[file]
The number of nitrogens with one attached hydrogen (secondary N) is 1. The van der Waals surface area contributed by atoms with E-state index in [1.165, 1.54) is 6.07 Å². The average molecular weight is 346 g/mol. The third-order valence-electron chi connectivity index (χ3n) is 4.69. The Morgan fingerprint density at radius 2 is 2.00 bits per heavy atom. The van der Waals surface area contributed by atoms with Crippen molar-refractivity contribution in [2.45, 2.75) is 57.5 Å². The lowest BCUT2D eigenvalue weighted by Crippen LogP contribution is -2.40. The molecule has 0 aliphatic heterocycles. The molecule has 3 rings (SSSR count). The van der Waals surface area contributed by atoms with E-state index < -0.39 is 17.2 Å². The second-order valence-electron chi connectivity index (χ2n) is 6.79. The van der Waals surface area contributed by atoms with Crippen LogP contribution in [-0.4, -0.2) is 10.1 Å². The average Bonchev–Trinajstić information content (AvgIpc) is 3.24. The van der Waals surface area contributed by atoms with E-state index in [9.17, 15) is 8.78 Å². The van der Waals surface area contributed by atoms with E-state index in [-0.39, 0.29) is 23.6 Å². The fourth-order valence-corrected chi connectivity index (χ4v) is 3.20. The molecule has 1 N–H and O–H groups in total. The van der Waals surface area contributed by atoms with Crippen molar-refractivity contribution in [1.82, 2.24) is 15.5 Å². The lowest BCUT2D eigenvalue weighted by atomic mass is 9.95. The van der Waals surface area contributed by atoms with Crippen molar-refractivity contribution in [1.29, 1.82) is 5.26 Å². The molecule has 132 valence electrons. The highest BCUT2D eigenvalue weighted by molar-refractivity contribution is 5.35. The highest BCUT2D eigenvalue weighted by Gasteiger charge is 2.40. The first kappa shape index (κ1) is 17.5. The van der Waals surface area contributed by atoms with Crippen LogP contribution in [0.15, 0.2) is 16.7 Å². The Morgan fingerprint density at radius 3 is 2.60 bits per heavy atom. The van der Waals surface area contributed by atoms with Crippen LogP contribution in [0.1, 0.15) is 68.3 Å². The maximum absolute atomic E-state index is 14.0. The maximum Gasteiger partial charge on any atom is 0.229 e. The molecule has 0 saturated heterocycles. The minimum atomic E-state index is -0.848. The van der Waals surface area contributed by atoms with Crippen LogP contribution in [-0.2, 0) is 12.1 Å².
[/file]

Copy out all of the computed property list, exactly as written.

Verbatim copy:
The number of nitrogens with one attached hydrogen (secondary N) is 1. The van der Waals surface area contributed by atoms with E-state index in [1.165, 1.54) is 6.07 Å². The average molecular weight is 346 g/mol. The third-order valence-electron chi connectivity index (χ3n) is 4.69. The Morgan fingerprint density at radius 2 is 2.00 bits per heavy atom. The van der Waals surface area contributed by atoms with Crippen molar-refractivity contribution in [2.45, 2.75) is 57.5 Å². The lowest BCUT2D eigenvalue weighted by Crippen LogP contribution is -2.40. The molecule has 0 aliphatic heterocycles. The molecule has 3 rings (SSSR count). The van der Waals surface area contributed by atoms with E-state index < -0.39 is 17.2 Å². The second-order valence-electron chi connectivity index (χ2n) is 6.79. The van der Waals surface area contributed by atoms with Crippen LogP contribution in [-0.4, -0.2) is 10.1 Å². The average Bonchev–Trinajstić information content (AvgIpc) is 3.24. The van der Waals surface area contributed by atoms with E-state index in [9.17, 15) is 8.78 Å². The van der Waals surface area contributed by atoms with E-state index in [-0.39, 0.29) is 23.6 Å². The fourth-order valence-corrected chi connectivity index (χ4v) is 3.20. The molecule has 1 N–H and O–H groups in total. The van der Waals surface area contributed by atoms with Crippen molar-refractivity contribution in [1.82, 2.24) is 15.5 Å². The lowest BCUT2D eigenvalue weighted by atomic mass is 9.95. The van der Waals surface area contributed by atoms with Crippen molar-refractivity contribution in [1.29, 1.82) is 5.26 Å². The molecule has 132 valence electrons. The highest BCUT2D eigenvalue weighted by molar-refractivity contribution is 5.35. The highest BCUT2D eigenvalue weighted by Gasteiger charge is 2.40. The first kappa shape index (κ1) is 17.5. The van der Waals surface area contributed by atoms with Crippen LogP contribution in [0.15, 0.2) is 16.7 Å². The Morgan fingerprint density at radius 3 is 2.60 bits per heavy atom. The van der Waals surface area contributed by atoms with Crippen LogP contribution in [0.1, 0.15) is 68.3 Å². The maximum absolute atomic E-state index is 14.0. The maximum Gasteiger partial charge on any atom is 0.229 e. The molecule has 0 saturated heterocycles. The minimum atomic E-state index is -0.848. The van der Waals surface area contributed by atoms with Crippen LogP contribution in [-0.2, 0) is 12.1 Å².